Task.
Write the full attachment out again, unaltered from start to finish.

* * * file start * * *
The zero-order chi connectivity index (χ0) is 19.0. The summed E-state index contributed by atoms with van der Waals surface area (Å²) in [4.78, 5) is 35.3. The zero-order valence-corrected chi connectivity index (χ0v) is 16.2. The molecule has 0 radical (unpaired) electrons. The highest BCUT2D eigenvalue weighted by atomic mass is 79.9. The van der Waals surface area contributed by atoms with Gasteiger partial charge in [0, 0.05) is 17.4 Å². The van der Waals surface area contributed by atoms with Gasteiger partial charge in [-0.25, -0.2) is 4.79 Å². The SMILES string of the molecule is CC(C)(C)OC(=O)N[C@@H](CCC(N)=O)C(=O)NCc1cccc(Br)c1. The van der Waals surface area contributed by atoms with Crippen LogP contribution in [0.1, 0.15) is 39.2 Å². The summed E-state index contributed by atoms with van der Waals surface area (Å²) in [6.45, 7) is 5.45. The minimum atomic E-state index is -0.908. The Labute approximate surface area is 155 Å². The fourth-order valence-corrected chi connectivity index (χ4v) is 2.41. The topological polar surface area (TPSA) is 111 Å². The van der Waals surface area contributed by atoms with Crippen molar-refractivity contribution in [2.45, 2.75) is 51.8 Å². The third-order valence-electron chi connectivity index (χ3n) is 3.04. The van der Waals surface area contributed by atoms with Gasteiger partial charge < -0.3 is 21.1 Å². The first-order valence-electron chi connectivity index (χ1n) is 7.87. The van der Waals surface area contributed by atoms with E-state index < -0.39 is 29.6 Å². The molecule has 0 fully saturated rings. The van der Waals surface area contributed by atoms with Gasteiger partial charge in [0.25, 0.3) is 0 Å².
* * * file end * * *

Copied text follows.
The zero-order chi connectivity index (χ0) is 19.0. The summed E-state index contributed by atoms with van der Waals surface area (Å²) in [4.78, 5) is 35.3. The zero-order valence-corrected chi connectivity index (χ0v) is 16.2. The molecule has 0 radical (unpaired) electrons. The highest BCUT2D eigenvalue weighted by atomic mass is 79.9. The van der Waals surface area contributed by atoms with Gasteiger partial charge in [0, 0.05) is 17.4 Å². The van der Waals surface area contributed by atoms with Gasteiger partial charge in [-0.25, -0.2) is 4.79 Å². The SMILES string of the molecule is CC(C)(C)OC(=O)N[C@@H](CCC(N)=O)C(=O)NCc1cccc(Br)c1. The van der Waals surface area contributed by atoms with Crippen LogP contribution in [0.1, 0.15) is 39.2 Å². The summed E-state index contributed by atoms with van der Waals surface area (Å²) in [6.45, 7) is 5.45. The minimum atomic E-state index is -0.908. The Labute approximate surface area is 155 Å². The fourth-order valence-corrected chi connectivity index (χ4v) is 2.41. The topological polar surface area (TPSA) is 111 Å². The van der Waals surface area contributed by atoms with Crippen molar-refractivity contribution in [2.45, 2.75) is 51.8 Å². The third-order valence-electron chi connectivity index (χ3n) is 3.04. The van der Waals surface area contributed by atoms with Gasteiger partial charge < -0.3 is 21.1 Å². The first-order valence-electron chi connectivity index (χ1n) is 7.87. The van der Waals surface area contributed by atoms with E-state index < -0.39 is 29.6 Å². The molecule has 0 fully saturated rings. The van der Waals surface area contributed by atoms with Gasteiger partial charge in [0.25, 0.3) is 0 Å².